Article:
Given this history, it comes as no surprise that Ford’s modular motor should have found its way into many other specialist cars.  The MG ZT 260 and Rover 75 V8 appear to be unique, however, for two reasons: first, they are the only non-Ford Motor Company saloons rather than sports coupés or roadsters to have been fitted with Ford’s V8, and, secondly, they are the only cars to have been equipped with the 2-valve SOHC engine.   All the other cars were given the 4-valve per cylinder DOHC unit in naturally aspirated 305 or 320 bhp forms, doubtless because of its more overtly sporting nature.  Typically the manufacturers also took over the American gearbox used in the Mustang, usually from Tremec (in T45 or TR3650 form, for example).

MG SV display at NEC

Here then is a roll call of the 260’s near relations:

De Tomaso Guara: the Ford engine replaced BMW’s V8 in 1998.  A supercharged version was planned, but never produced (sound familiar?)

Invicta S1: this brand from the 1920s was resurrected recently and the cars are apparently still available, produced at a factory in Wiltshire

Jensen SV8: the last incarnation of the Jensen name (excluding recent rebuilds of the classic Interceptor).  20 cars were completed, but a further 12 were assembled from parts by Oselli in Oxfordshire and are sometimes re-sold by them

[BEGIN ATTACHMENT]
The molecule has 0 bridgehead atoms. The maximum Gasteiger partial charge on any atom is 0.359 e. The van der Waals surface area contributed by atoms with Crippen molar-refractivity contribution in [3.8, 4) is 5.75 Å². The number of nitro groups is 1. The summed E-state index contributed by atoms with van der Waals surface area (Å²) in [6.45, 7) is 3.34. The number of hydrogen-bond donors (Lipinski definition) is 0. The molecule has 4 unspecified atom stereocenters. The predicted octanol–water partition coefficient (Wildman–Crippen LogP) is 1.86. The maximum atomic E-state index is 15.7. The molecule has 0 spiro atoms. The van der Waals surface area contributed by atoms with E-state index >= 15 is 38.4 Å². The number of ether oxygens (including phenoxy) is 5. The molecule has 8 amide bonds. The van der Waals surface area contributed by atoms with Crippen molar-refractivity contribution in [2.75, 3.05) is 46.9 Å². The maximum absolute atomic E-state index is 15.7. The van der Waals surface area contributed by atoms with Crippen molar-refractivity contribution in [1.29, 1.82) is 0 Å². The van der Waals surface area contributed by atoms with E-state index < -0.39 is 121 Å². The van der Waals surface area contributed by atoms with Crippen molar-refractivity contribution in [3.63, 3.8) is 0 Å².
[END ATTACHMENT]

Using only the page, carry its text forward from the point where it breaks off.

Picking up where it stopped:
Marcos Mantis GT: this small British manufacturer has had a roller-coaster ride with several bankruptcies along the way.  Over the years it has used multiple V8 engines, originally from Rover and last the 5.7 litre LS1 Corvette engine.  In between (from 1997-99) the 4-valve Ford engine was fitted, some apparently with a Vortech supercharger pushing the power output to just over 500 bhp!

MG SV: I think everyone reading this blog will know this one!  Fewer than 100 were completed, in both SV and SV-R versions, the latter using a 5.0 litre Ford engine

Panoz AIV Roadster and Esperante: road-going cars from this American company well known for its involvement in US sports car racing

Qvale Mangusta: a short-lived car whose development was funded by the US car importer, Qjell Kvale.  With original development work by de Tomaso, fewer than 300 were made.  In 2001 the production assets were taken over by MG Rover and the platform formed the basis of the MG SV

I hope you have enjoyed exploring the wider background to the heart of our cars, their glorious V8 engine!  In my next blog I will look more closely at the other MG and Rover cars which had a V8 engine.